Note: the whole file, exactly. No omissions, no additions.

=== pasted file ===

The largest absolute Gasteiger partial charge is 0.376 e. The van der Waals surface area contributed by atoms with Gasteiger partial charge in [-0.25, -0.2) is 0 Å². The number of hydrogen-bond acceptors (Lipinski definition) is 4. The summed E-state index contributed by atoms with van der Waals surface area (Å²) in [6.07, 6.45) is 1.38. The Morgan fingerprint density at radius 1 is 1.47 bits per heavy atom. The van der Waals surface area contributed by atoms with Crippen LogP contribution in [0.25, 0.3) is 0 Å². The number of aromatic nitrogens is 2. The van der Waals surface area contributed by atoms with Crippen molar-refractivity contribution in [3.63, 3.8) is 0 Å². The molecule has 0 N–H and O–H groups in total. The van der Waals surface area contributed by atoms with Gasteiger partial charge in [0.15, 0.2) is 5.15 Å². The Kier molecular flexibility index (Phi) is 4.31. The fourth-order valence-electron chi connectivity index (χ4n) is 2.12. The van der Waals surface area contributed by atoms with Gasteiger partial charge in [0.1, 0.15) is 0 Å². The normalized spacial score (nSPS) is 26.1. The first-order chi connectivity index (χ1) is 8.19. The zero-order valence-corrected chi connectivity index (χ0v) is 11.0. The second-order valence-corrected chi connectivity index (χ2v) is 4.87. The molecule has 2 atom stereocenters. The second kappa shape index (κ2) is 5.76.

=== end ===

The largest absolute Gasteiger partial charge is 0.376 e. The van der Waals surface area contributed by atoms with Gasteiger partial charge in [-0.25, -0.2) is 0 Å². The number of hydrogen-bond acceptors (Lipinski definition) is 4. The summed E-state index contributed by atoms with van der Waals surface area (Å²) in [6.07, 6.45) is 1.38. The Morgan fingerprint density at radius 1 is 1.47 bits per heavy atom. The van der Waals surface area contributed by atoms with Crippen LogP contribution in [0.25, 0.3) is 0 Å². The number of aromatic nitrogens is 2. The van der Waals surface area contributed by atoms with Crippen molar-refractivity contribution in [3.63, 3.8) is 0 Å². The molecule has 0 N–H and O–H groups in total. The van der Waals surface area contributed by atoms with Gasteiger partial charge in [0.15, 0.2) is 5.15 Å². The Kier molecular flexibility index (Phi) is 4.31. The fourth-order valence-electron chi connectivity index (χ4n) is 2.12. The van der Waals surface area contributed by atoms with Gasteiger partial charge in [0.1, 0.15) is 0 Å². The normalized spacial score (nSPS) is 26.1. The first-order chi connectivity index (χ1) is 8.19. The zero-order valence-corrected chi connectivity index (χ0v) is 11.0. The second-order valence-corrected chi connectivity index (χ2v) is 4.87. The molecule has 2 atom stereocenters. The second kappa shape index (κ2) is 5.76.